Our Valley Gardens mustn’t become a political football

View of new Valley Gardens from Greens plan

Detail taken from the Greens’ original plans for Valley Gardens. The view is across Victoria Gardens towards the King & Queen pub.

You could almost hear people all over Brighton breathing a sigh of relief when the plan to redesign Valley Gardens was revealed.  Although I had some initial misgivings – Brighton’s majority Green council had a somewhat spotty record with infrastructural projects – it was reassuring to know that the council recognized the unsuitability of the current layout and was prepared to do something about it.

Valley Gardens, the green strip running down the middle of the city from The Level to the seafront, has the potential to be so much better than it is now.

The current design is dangerous for cyclists and pedestrians, with a complicated road layout leading to confusion over which direction traffic is moving in.

Greens' plan for Valley Gardens - water feature outside St Peter's church

Detail taken from the Greens’ original plans for Valley Gardens. This shows the location of one of the new water features, outside St Peter’s church.

The Green council’s plans had lots to admire. They included:

  • A simplified traffic flow that put public transport on the west of the Gardens and private vehicles to the east
  • More trees, including new elms and other interesting varieties
  • New water features
  • More paths, making it easier to walk across the Gardens
  • More planting on the streets either side of the Gardens, making them seem less like an ‘island’ in the middle of traffic.

Lastly, the Greens pledged the scrap the ugly and incongruous Mazda fountain. The fountain was originally designed for the British Empire Exhibition in 1925, and was then donated to Brighton. It used to feature coloured light bulbs that were illuminated at night, but nowadays all it does is squat like a massive metal carbuncle, occasionally spraying water but otherwise simply acting as an eyesore.

The Mazda Fountain, Dominic Alves, Flickr

‘The Mazda Fountain’ by Dominic Alves – from Flickr. CC-BY-SA.

Alas, the Greens’ plan ran into trouble after a new majority-Labour council was elected on May 7.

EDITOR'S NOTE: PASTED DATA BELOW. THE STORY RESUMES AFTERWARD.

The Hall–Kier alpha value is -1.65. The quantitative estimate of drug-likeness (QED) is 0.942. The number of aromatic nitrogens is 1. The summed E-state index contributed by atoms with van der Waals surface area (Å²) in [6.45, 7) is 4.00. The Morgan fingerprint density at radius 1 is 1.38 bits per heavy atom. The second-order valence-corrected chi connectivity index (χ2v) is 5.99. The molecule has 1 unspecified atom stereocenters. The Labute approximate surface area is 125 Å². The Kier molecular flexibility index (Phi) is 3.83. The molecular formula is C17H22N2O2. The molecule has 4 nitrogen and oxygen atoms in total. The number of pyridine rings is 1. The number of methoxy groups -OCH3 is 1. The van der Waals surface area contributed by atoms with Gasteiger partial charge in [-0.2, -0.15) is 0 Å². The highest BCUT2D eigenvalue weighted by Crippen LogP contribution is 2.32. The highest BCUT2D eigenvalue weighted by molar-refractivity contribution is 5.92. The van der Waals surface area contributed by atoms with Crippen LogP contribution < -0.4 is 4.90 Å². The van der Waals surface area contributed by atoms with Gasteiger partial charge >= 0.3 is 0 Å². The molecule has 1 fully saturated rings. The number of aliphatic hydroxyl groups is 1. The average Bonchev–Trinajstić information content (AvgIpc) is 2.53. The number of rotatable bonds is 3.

Soon after the election, leader of the new council Warren Morgan announced that the scheme would be put under review.

Labour have ruled out scrapping the scheme, as it would be embarrassing for them to give back the £14m of government funding that has already been secured.  They have, however, suggested a number of changes – including saving the Mazda fountain.

This may have been influenced by the fact that more than 1,500 city residents signed a petition to keep the fountain; this is a shame, as I suspect that there is a far larger silent majority of city dwellers who would rather see the back of it.

Some of Labour’s proposals are encouraging. They want to:

  • Make sure the final designs keep traffic flowing at peak times, especially at junctions
  •  Make the design fit with the growing Brighton and Hove of the future
  • Put the most senior people at the council in charge of the project to minimise disruption
  • And make sure that the final phase of the project is changed so that it brings the maximum benefit to the seafront.

But the scheme’s Green origins could cause discord in the council as various factions argue over the way it should be delivered.

The revamp of the Gardens has the potential to breathe new life into a crucial artery through the city, making it a place to stop and relax instead of a busy, stressful river of traffic. In order to achieve this, our leaders must avoid getting bogged down in petty point-scoring or pursue change for change’s sake.

We need Valley Gardens to be a success for the people, rather than a political football.

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